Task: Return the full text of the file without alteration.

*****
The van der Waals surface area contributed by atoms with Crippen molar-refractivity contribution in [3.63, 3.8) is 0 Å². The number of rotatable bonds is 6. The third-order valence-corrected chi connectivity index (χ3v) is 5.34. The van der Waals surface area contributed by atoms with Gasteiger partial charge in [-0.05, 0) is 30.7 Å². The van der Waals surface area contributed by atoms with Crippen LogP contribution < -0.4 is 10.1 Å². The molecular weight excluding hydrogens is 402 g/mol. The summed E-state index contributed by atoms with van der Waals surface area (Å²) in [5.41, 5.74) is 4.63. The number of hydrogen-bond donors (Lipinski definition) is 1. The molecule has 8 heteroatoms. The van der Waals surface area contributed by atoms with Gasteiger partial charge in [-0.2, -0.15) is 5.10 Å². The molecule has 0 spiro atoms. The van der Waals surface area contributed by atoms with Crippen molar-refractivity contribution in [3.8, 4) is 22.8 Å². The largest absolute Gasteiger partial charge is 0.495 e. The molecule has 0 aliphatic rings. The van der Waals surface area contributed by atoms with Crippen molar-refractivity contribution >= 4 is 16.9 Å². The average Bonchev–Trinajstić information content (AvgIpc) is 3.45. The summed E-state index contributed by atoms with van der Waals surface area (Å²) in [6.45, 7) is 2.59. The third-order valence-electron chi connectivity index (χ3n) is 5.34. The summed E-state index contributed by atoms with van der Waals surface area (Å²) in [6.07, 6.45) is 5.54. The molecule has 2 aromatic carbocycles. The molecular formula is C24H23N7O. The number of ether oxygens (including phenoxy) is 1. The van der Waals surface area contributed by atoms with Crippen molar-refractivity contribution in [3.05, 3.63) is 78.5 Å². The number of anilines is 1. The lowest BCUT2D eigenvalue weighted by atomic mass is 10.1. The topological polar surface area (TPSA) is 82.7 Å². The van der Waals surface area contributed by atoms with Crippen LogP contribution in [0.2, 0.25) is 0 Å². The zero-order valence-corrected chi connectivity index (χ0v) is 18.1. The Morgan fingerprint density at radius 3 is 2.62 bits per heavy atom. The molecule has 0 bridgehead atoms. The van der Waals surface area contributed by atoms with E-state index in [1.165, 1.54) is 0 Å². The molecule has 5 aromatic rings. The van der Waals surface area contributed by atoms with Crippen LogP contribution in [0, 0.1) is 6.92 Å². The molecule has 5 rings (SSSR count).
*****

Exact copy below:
The van der Waals surface area contributed by atoms with Crippen molar-refractivity contribution in [3.63, 3.8) is 0 Å². The number of rotatable bonds is 6. The third-order valence-corrected chi connectivity index (χ3v) is 5.34. The van der Waals surface area contributed by atoms with Gasteiger partial charge in [-0.05, 0) is 30.7 Å². The van der Waals surface area contributed by atoms with Crippen LogP contribution < -0.4 is 10.1 Å². The molecular weight excluding hydrogens is 402 g/mol. The summed E-state index contributed by atoms with van der Waals surface area (Å²) in [5.41, 5.74) is 4.63. The number of hydrogen-bond donors (Lipinski definition) is 1. The molecule has 8 heteroatoms. The van der Waals surface area contributed by atoms with Gasteiger partial charge in [-0.2, -0.15) is 5.10 Å². The molecule has 0 spiro atoms. The van der Waals surface area contributed by atoms with Crippen molar-refractivity contribution in [3.8, 4) is 22.8 Å². The largest absolute Gasteiger partial charge is 0.495 e. The molecule has 0 aliphatic rings. The van der Waals surface area contributed by atoms with Crippen molar-refractivity contribution >= 4 is 16.9 Å². The average Bonchev–Trinajstić information content (AvgIpc) is 3.45. The summed E-state index contributed by atoms with van der Waals surface area (Å²) in [6.45, 7) is 2.59. The third-order valence-electron chi connectivity index (χ3n) is 5.34. The summed E-state index contributed by atoms with van der Waals surface area (Å²) in [6.07, 6.45) is 5.54. The molecule has 2 aromatic carbocycles. The molecular formula is C24H23N7O. The number of ether oxygens (including phenoxy) is 1. The van der Waals surface area contributed by atoms with Crippen molar-refractivity contribution in [3.05, 3.63) is 78.5 Å². The number of anilines is 1. The lowest BCUT2D eigenvalue weighted by atomic mass is 10.1. The topological polar surface area (TPSA) is 82.7 Å². The van der Waals surface area contributed by atoms with Crippen LogP contribution in [0.2, 0.25) is 0 Å². The zero-order valence-corrected chi connectivity index (χ0v) is 18.1. The Morgan fingerprint density at radius 3 is 2.62 bits per heavy atom. The molecule has 0 bridgehead atoms. The van der Waals surface area contributed by atoms with E-state index in [1.165, 1.54) is 0 Å². The molecule has 5 aromatic rings. The van der Waals surface area contributed by atoms with Crippen LogP contribution in [0, 0.1) is 6.92 Å². The molecule has 5 rings (SSSR count).